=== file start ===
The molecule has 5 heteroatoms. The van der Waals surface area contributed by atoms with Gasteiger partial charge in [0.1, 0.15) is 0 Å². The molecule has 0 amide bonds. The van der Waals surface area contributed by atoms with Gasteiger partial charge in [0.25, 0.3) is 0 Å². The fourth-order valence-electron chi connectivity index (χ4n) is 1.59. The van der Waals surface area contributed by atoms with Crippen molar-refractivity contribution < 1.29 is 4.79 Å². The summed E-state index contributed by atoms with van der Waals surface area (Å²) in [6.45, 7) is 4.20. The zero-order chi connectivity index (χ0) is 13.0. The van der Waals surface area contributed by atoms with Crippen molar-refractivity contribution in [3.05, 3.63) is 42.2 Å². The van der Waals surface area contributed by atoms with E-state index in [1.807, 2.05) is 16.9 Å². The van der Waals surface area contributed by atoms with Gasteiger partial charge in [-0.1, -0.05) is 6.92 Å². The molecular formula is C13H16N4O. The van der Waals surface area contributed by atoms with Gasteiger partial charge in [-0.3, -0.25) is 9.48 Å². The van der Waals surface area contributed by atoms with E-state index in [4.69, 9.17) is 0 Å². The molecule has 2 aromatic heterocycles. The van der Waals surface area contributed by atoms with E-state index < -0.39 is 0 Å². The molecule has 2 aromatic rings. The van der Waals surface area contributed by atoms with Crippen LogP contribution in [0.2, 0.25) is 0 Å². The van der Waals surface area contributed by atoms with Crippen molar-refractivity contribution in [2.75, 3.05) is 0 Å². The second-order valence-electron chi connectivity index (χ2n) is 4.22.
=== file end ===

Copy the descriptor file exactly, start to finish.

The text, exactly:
The molecule has 5 heteroatoms. The van der Waals surface area contributed by atoms with Gasteiger partial charge in [0.1, 0.15) is 0 Å². The molecule has 0 amide bonds. The van der Waals surface area contributed by atoms with Gasteiger partial charge in [0.25, 0.3) is 0 Å². The fourth-order valence-electron chi connectivity index (χ4n) is 1.59. The van der Waals surface area contributed by atoms with Crippen molar-refractivity contribution < 1.29 is 4.79 Å². The summed E-state index contributed by atoms with van der Waals surface area (Å²) in [6.45, 7) is 4.20. The zero-order chi connectivity index (χ0) is 13.0. The van der Waals surface area contributed by atoms with Crippen molar-refractivity contribution in [3.05, 3.63) is 42.2 Å². The van der Waals surface area contributed by atoms with E-state index in [1.807, 2.05) is 16.9 Å². The van der Waals surface area contributed by atoms with Gasteiger partial charge in [-0.1, -0.05) is 6.92 Å². The molecular formula is C13H16N4O. The van der Waals surface area contributed by atoms with Gasteiger partial charge in [-0.3, -0.25) is 9.48 Å². The van der Waals surface area contributed by atoms with E-state index in [4.69, 9.17) is 0 Å². The molecule has 2 aromatic heterocycles. The van der Waals surface area contributed by atoms with E-state index < -0.39 is 0 Å². The molecule has 2 aromatic rings. The van der Waals surface area contributed by atoms with Crippen LogP contribution in [0.2, 0.25) is 0 Å². The van der Waals surface area contributed by atoms with Crippen molar-refractivity contribution in [2.75, 3.05) is 0 Å². The second-order valence-electron chi connectivity index (χ2n) is 4.22.